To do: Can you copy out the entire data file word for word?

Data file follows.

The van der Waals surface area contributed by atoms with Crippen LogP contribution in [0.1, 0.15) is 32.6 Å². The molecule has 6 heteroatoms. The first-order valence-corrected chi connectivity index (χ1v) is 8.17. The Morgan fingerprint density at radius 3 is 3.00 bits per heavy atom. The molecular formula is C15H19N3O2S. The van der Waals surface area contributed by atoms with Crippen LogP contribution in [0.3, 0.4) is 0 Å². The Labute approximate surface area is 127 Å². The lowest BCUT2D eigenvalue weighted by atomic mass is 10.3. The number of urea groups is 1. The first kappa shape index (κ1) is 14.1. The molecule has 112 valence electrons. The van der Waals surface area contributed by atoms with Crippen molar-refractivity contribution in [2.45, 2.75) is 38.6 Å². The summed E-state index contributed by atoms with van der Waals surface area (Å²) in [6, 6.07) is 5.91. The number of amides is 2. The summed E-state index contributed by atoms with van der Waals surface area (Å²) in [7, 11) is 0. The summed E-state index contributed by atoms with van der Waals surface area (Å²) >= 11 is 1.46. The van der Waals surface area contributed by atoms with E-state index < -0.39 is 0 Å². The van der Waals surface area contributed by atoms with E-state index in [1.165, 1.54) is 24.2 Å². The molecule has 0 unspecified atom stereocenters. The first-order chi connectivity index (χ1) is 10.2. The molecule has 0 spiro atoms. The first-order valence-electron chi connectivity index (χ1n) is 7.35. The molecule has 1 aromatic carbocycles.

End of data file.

The van der Waals surface area contributed by atoms with Crippen LogP contribution in [0.1, 0.15) is 32.6 Å². The molecule has 6 heteroatoms. The first-order valence-corrected chi connectivity index (χ1v) is 8.17. The Morgan fingerprint density at radius 3 is 3.00 bits per heavy atom. The molecular formula is C15H19N3O2S. The van der Waals surface area contributed by atoms with Crippen LogP contribution in [0.3, 0.4) is 0 Å². The Labute approximate surface area is 127 Å². The lowest BCUT2D eigenvalue weighted by atomic mass is 10.3. The number of urea groups is 1. The first kappa shape index (κ1) is 14.1. The molecule has 112 valence electrons. The van der Waals surface area contributed by atoms with Crippen molar-refractivity contribution in [2.45, 2.75) is 38.6 Å². The summed E-state index contributed by atoms with van der Waals surface area (Å²) in [6, 6.07) is 5.91. The number of amides is 2. The summed E-state index contributed by atoms with van der Waals surface area (Å²) in [7, 11) is 0. The summed E-state index contributed by atoms with van der Waals surface area (Å²) >= 11 is 1.46. The van der Waals surface area contributed by atoms with E-state index < -0.39 is 0 Å². The van der Waals surface area contributed by atoms with E-state index in [1.165, 1.54) is 24.2 Å². The molecule has 0 unspecified atom stereocenters. The first-order chi connectivity index (χ1) is 10.2. The molecule has 0 spiro atoms. The first-order valence-electron chi connectivity index (χ1n) is 7.35. The molecule has 1 aromatic carbocycles.